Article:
Skip navigation
Special Events
Stanlee Gatti Has the Last Word

Stanlee Gatti Has the Last Word

STANLEE GATTI NEVER PLANNED TO BE San Francisco's top man in demand for social events. But one fateful day at the city's St. Francis hotel marked the beginning of a career creating parties for San Francisco's most discerning clients.

“I was working for the director of catering, who just happened to be entertaining the ladies from the symphony, who were getting ready to do their big bash for the [symphony's] 75th anniversary,” Gatti says. “Without even thinking about it I just did a table — it took me a couple of minutes actually. And they loved it and asked me to do the decor for the party even though they had interviewed five other designers.” Three months later, Stanlee R. Gatti Designs was born.

Sixteen years down the road, Gatti still approaches social events — which, he says, account for “99 percent” of his business — with the same intuitive sense of style that went into his first tabletop. “I'm a color expert and I'm great with people,” he explains.

He credits his upbringing in a small town in New Mexico as a major influence on his attitude and his work. Work, for Gatti, means giving clients what they want while staying true to his creative vision. That's no small feat for the designer, who says he and his full-time staff of 24 produce on average more than 100 events a year. Despite such a large volume of business, Gatti refuses to rely on conventional measures. “I'm not really big on themes unless it's something that I feel comfortable with,” he says. “It has to be the right theme, it has to be really appropriate. I can't do a Tuscan wedding in a Cape Cod house.”

Gatti says that San Francisco itself, with its music and arts offerings and diverse urban settings, provides the inspiration for his designs. He also takes his cues from his high-society clientele, which, he explains, is an essential part of San Francisco's distinctive personality.

“A private little society of people doesn't really exist in San Francisco anymore,” Gatti says. “Society people … people in high profile … involve themselves with artists and people who are creative, so they bring in a little more stimulation other than that boring common denominator, which is money.” The result is a vibrant social event scene that lacks the exclusivity of places such as Florence and Paris, where, according to the designer, “elitist societies” still exist.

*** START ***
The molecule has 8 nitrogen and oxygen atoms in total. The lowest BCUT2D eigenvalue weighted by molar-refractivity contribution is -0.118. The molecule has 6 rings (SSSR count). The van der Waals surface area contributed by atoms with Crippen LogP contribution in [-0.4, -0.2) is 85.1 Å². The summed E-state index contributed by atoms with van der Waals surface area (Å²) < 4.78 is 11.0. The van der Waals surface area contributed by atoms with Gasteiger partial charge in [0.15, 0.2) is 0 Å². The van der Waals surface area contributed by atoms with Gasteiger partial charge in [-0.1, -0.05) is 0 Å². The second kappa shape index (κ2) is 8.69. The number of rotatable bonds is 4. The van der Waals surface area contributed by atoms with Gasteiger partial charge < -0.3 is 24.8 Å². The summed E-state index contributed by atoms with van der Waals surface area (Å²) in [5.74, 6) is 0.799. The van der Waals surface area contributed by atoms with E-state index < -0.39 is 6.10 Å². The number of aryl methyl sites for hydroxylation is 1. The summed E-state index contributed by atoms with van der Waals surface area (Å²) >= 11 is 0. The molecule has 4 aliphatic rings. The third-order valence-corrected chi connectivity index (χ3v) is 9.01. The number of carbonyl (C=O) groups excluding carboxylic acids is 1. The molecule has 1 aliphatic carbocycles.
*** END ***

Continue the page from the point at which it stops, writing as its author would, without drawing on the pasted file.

As for spots suited to staging his signature high-energy events, San Francisco is full of them. But don't expect Gatti to get sentimental about the city's famed landscapes and landmarks. While he cites former naval base Treasure Island as one preferred location, “I don't really have favorite venues,” he says. “I like clean slates, I like a blank canvas. It's easier for me to go into a place that's very simple, that I can transform.”

Stanlee R. Gatti Designs
1208 Howard St.
San Francisco, CA 94103


“[The economy] doesn't really affect my business per se, because people who are very well established in society, when they want to have a wedding, they're going to do it no matter what. But I think it has affected the business [in general]. Many people don't have the money.”


“I think it's important when people are doing [events] that they go about it in a way that's not cookie-cutter. I think that people need to create their own thing — there's too much junk out there. If you're going to be good at it, you've got to be unique, you've got to do something different.”


“What I knew in the beginning is just what I know now. It's all about creating. I have no regrets. I don't look back and say I wish I had done something differently.”

TAGS: Archive Decor
Hide comments


  • Allowed HTML tags: <em> <strong> <blockquote> <br> <p>

Plain text

  • No HTML tags allowed.
  • Web page addresses and e-mail addresses turn into links automatically.
  • Lines and paragraphs break automatically.